My Sybaritic Existence
In a flattering post, for which I am most grateful, Keith Burgess-Jackson says he envies me my "sybaritic existence." A sybarite, however, is a voluptuary or sensualist, whereas my existence inclines more or less toward the ascetic. Here is what Robert Hendrickson has to say about 'sybarite' in his Encyclopedia of Word and Phrase Origins, p. 701:
Sybarite. One ancient Sybarite, legend says, complained to his host that he could not sleep at night because there was a rose petal under his body. Inhabitants of the Greek colony of Sybaris on the Gulf of Tarantum in southern Italy, the Sybarites were noted among the Greeks for their love of luxury and sensuousness, and to some extent for their effeminacy and wantonness, all qualities associated with the word sybarite today. The fertile land of Sybaris, founded in the sixth century B.C., made luxurious living possible, but too many pleasures weakened the people. The neighboring Crotons, assisting the Troezenians, whom the Greeks had earlier ejected from the city, destroyed Sybaris in 510 B.C., diverting the river Crathis to cover its ruin. It is said that the Sybarites had trained their horses to dance to pipes and that Crotons played pipes as they marched upon them, creating such disorder among their rivals that they easily won the battle. The city of Thurii was later built on or near the site of Sybaris.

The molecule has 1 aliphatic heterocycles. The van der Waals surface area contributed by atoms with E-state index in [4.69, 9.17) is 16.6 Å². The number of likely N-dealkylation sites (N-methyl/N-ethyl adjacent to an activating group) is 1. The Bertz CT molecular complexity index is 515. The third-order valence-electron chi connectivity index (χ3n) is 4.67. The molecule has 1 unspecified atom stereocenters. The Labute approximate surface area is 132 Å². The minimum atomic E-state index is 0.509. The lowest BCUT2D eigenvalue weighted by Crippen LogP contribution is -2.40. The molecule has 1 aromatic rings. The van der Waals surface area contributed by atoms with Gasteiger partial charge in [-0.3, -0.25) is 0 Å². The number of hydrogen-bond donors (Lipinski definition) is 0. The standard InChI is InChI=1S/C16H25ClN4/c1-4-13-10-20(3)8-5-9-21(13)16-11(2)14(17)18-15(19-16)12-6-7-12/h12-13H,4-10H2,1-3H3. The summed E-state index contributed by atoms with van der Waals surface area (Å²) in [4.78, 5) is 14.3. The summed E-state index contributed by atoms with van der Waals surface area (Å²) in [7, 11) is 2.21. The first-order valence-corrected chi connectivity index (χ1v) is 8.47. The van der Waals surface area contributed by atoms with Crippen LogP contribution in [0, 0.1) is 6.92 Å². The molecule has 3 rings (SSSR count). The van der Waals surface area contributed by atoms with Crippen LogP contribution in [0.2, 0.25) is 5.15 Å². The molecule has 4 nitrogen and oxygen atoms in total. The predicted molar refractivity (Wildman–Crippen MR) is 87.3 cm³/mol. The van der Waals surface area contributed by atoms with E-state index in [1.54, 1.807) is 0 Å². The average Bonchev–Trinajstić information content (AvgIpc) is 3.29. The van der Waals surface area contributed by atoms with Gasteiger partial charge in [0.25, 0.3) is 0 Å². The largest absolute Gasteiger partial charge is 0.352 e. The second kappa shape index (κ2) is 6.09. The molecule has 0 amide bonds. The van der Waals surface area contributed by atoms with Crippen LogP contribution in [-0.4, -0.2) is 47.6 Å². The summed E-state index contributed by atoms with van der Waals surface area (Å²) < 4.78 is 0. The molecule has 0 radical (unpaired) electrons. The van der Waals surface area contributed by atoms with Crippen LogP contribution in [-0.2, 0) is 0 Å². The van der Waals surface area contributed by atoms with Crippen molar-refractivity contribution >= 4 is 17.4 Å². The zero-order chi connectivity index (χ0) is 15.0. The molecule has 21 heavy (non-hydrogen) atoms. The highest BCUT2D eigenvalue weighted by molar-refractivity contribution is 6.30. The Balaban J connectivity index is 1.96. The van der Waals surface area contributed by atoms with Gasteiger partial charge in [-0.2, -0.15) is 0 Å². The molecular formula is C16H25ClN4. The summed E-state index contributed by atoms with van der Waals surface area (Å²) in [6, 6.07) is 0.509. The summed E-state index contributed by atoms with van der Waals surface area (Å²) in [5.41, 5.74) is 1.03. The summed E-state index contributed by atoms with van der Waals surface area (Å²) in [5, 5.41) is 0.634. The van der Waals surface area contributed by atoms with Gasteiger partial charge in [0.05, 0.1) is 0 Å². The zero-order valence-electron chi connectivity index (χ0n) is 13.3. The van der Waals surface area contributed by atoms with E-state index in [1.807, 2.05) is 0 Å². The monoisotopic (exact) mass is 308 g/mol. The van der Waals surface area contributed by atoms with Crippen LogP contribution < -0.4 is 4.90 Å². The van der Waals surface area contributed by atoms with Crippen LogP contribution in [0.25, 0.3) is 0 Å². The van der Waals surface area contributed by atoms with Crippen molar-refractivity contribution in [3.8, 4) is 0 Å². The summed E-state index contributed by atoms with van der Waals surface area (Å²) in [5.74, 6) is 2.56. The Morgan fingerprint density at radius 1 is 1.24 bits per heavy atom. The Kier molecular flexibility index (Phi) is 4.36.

Too many pleasures weakened the people! There is a moral here. But getting back to Dr. Keith's post, he says the following in explanation of it in an e-mail message: "I did pause before writing 'sybaritic,' since, as you say, it connotes hedonism. But you do say on your blog that you're living a life of creative leisure, which I assume gives you pleasure! (Isn't leisure a form of hedonism?)"
A plausible response, except that it raises the difficult question whether there is any justification for a distinction between higher and lower pleasures. Can it be maintained that the pleasures of Aristotle's contemplative life (bios theoretikos) are intrinsically superior to the pleasures of the flesh? I will consider this vexatious question in my next post.